I just finished and submitted a 37-page Marketing plan for one of my classes. I’d tell you all about it, except for a few things:
1. The plan was for a real business in the area, so a lot of the information is privileged;
2. Marketing is one of those bad habits people get into, and except for a rare few who use morals in their work, it’s not something I would want to encourage;
3. Proof-reading the paper bored me no end, and I wrote the dang thing, so I would be cruel indeed to inflict it on an innocent public.
It’s not enough I had to write it and send it in electronically; I also have to print up a hard copy on quality bond paper, and have it bound and mailed in to the professor. So, I am sitting here waiting for the printer to put out the product, which at “best quality” is taking longer than it did for Hillary Clinton to figure out that advocating drivers licenses for illegals was not a good way to win the Donk nomination, mush less the White House. So, I am plunking away at my keyboard while the printer does constructive work. Well, I also have to iron my clothes, but if there’s anything more boring than what I am doing now, it has to be ironing.
If you are still reading this, you must be as bored as I am. But, at least it’s free, except for the wasted time.
But to the topic. Earlier today, Baylor University’s Athletic Director officially announced the firing of Head Football Coach Guy Morriss. Morriss was 18-40 in five seasons at Baylor, which team lost all 8 of its Big XII conference contests, and frankly stunk up the place all season. That by itself could be a shame, except for a couple points which annoyed me and made me question Morriss’ integrity. The first part was the discovery early this summer, that Morriss had put his house up for sale. Well folks, you usually only do that if you figure you are going to have to move, and when a coach does something like that in advance of a season, it’s darn hard for me to believe he’s going to give his best effort into his job. Certainly, I watched his post-game statements with that fact in mind, and I did not like at all, what I heard and read. Also, this is a coach who promised, from before the season started, that the 2007 Baylor Bears were going to a bowl. When they reached 3-1, it might even have looked like a possibility, but a closer look at the season revealed that such a claim was hopelessly optimistic at best, and from what I could tell, completely dishonest in light of actual conditions. As the conference season got underway and progressed, Coach Morriss started becoming evasive about why his promise was not coming true, and worst of all, he started blaming the players for the losses, even when glaring errors in coaching became obvious. I could go on about the football side of things, especially my hope that Mike Singletary, College and NFL Hall of Fame Linebacker and legend to Bear fans, will be the next head coach of the Bears – pretty much no one else would have a realistic chance of recruiting real talent for Baylor right now, much less shaping the team into a winning program anytime soon. But as I read the news about Morriss’ firing, I did not feel any pleasure, not even a real sense that he deserved his dismissal. Part of that comes from having to acknowledge that I am a fan, not a professional coach, and the Big XII is a hard place to win – three of the top 5 teams in the AP rankings right now are from the Big XII, after all. I may have seen errors on Morriss’ part, but I cannot really say whether or not he was the right man for the job. I know in other places that sometimes someone enjoys success because of hard work someone else did before him. Also, I have to wonder what it is like, to work where every mistake you make is known to, and ridiculed by, countless thousands of people who can’t say they would have done better in that place.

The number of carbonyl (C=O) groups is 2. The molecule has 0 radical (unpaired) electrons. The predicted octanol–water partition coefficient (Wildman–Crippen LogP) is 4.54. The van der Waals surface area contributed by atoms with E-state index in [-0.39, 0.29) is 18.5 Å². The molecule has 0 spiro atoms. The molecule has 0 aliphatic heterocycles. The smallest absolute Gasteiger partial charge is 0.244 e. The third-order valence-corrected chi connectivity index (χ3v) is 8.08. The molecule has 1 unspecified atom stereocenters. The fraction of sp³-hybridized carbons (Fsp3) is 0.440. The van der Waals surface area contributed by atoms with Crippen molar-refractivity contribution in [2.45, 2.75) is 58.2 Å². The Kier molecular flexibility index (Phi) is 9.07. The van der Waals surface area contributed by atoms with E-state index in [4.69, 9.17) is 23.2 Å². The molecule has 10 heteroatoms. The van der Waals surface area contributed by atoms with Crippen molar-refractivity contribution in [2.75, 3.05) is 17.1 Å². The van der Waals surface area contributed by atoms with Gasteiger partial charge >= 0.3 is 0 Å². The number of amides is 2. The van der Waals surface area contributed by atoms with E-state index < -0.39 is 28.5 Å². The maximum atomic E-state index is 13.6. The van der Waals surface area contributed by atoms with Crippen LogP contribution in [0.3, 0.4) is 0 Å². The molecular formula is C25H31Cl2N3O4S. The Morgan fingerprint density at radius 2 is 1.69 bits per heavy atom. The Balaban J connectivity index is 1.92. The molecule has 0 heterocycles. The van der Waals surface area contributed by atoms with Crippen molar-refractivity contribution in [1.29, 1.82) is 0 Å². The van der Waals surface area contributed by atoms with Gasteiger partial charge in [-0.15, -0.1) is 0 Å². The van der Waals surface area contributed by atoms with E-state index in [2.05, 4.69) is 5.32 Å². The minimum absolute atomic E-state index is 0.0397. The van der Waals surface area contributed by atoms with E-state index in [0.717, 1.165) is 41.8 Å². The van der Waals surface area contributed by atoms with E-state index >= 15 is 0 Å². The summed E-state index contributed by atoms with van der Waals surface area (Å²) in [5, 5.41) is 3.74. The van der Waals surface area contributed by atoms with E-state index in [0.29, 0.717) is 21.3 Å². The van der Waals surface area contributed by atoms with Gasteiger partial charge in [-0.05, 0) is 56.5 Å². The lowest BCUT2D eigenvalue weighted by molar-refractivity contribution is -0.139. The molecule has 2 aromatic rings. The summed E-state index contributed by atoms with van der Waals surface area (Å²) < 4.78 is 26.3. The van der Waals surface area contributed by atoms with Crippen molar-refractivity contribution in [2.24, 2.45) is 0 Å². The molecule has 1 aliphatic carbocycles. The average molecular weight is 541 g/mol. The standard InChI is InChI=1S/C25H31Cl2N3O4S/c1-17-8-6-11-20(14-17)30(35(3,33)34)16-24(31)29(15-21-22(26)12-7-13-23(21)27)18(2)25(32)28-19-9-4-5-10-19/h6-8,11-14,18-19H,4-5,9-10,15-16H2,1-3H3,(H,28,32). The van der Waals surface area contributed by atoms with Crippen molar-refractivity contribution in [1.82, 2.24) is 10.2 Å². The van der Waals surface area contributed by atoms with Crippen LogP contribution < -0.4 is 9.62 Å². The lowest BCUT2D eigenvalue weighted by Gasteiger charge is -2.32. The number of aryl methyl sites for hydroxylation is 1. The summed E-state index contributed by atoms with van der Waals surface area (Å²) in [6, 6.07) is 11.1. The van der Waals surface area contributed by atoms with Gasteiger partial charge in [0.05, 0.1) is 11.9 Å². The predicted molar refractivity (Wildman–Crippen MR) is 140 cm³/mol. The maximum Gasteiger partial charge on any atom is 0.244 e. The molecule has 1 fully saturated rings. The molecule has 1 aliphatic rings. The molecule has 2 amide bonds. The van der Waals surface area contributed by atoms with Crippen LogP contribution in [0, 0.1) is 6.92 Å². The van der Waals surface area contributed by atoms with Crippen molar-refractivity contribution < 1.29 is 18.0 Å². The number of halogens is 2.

So, Guy Morriss, while my farewell to you is not reluctant, it is sincere in my goodwill, and my thanks for your work.